1. Dissection of the parathyroid glands post mortem is
greatly facilitated by the recognition of their opacity
to transmitted light. The location of these glands
before or at operation is being attempted by the use of
radio -isotopes. On the principle that all radiation is
harmful, it is suggested that the possibility of
employing transillumination be investigated. It should
be possible to illuminate them with an intra-oesophageal
light source, either primary or secondary, suitably
collimated and cooled.
2. A proper appreciation of their cytology requires thi
sections; these may be attained by simple variation of
3. A staining method has been evolved for the ready
identification of the oxyphil cells. It is reasonably
reliable on necropsy material, even if somewhat demanding
technically. Its evolution was guided by histochemical
theory and in practice it fulfils the criteria of
maximum tinctorial density and considerable selectivity
on thin sections. Its colour also lies in the region of
the spectrum to which the eye is most sensitive, a highly
desirable feature in a stain to' be used for the study of
cytological granules for prolonged periods.
4. The previously reported great variation in the total
weights of the glands is confirmed; there is also a great
variation in area as between the glands of an individual.
5. On the evidence of the overlap of v ghts and numbers
of glands, it is suggested that on occasion one may
accept fewer than the conventional 3 or 14 glands as the
normal number. On a number of occasions two glands will
be as large as a set of four nearby.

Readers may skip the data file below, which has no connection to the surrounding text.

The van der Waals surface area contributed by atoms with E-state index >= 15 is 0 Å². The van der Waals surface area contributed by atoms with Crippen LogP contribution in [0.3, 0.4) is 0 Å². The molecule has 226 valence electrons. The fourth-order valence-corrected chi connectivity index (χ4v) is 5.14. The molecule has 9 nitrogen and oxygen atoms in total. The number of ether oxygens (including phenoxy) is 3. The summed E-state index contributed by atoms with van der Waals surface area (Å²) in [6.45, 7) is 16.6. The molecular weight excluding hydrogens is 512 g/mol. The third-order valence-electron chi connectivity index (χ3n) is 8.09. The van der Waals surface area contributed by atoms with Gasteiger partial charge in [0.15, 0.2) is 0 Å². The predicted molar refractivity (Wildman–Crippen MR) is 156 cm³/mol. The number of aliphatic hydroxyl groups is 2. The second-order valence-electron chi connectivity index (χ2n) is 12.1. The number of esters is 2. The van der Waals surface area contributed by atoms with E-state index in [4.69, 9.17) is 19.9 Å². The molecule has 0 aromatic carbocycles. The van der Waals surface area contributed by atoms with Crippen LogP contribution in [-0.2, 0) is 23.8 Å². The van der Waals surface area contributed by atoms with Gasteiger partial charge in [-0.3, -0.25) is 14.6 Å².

6. Adipose tissue may be present or absent in any decade.
7. Glands devoid of fat are commoner in the first decade
8. The commonest level of adipose tissue in a gland is
Assuming that anything above this should be regarded
as a fatty gland, such cases were reviewed regarding their
nutritional status as recorded on the necropsy report.
There is only a slight correlation with bodily obesity,
almost half being from the normally nourished. A number
were from the emaciated.
9. The distribution of fatty glands within Table
is not systematic enough to be able to say more from it
than that large glands tend to contain more fat. A
diposity does not equate with atrophy under normal
10. The average gland contains relatively little fat
but individuals may show great variation between their
glands. The assessment of atrophy on the evidence of
such estimations must be difficult in the extreme.
11. The greatest amounts of fat lie in the 50 - 70%
range and may occur at any point along the table of:mean
12. Oxyphil cells are probably always present.
13. The oxyphil cell counts show, tentatively, the same
type of distribution as has been reported by others, i.e
up to a normal level of some 8% in the female and 5% in
the male in the 9th. decade.
14. These figures are rather lower perhaps because of
my separate treatment of the oxyphil cell islets. These
rarely amount to more than a few percent of the parench
area and although large areas do tend to occur against
the background of a high oxyphil cell count this is by
no means invariable.
15. Inspection of the post mortem diagnoses of those
showing either high counts, islets or both was quite
unrewarding. My own material tended to associate them
with senile dementia or intracranial aneurysms while
from general hospital practice the association was more
with atherosclerosis, hypertension and myocardial
infarction; these "associations" are purely a reflection
of the types of work done in different hospitals. The
suggested correlation of oxyphil cell population with the
latter group of conditions is, I believe, spurious; it
would certainly require a very rigorous investigation to
confirm its validity.
16. No general correlation between oxyphil counts and
obesity can be demonstrated.
17. No light is cast upon the problem of the oxyphils
by this study. An insignificant fraction of a tiny organ
we know nothing of the total amount of "oncocytes"
present in an individual's other organs; it may be that
these cells form a system of unknown function.
18. Enlightenment may perhaps come from repetition of
the work demonstrating their hyperplasia following the
administration of thiourea.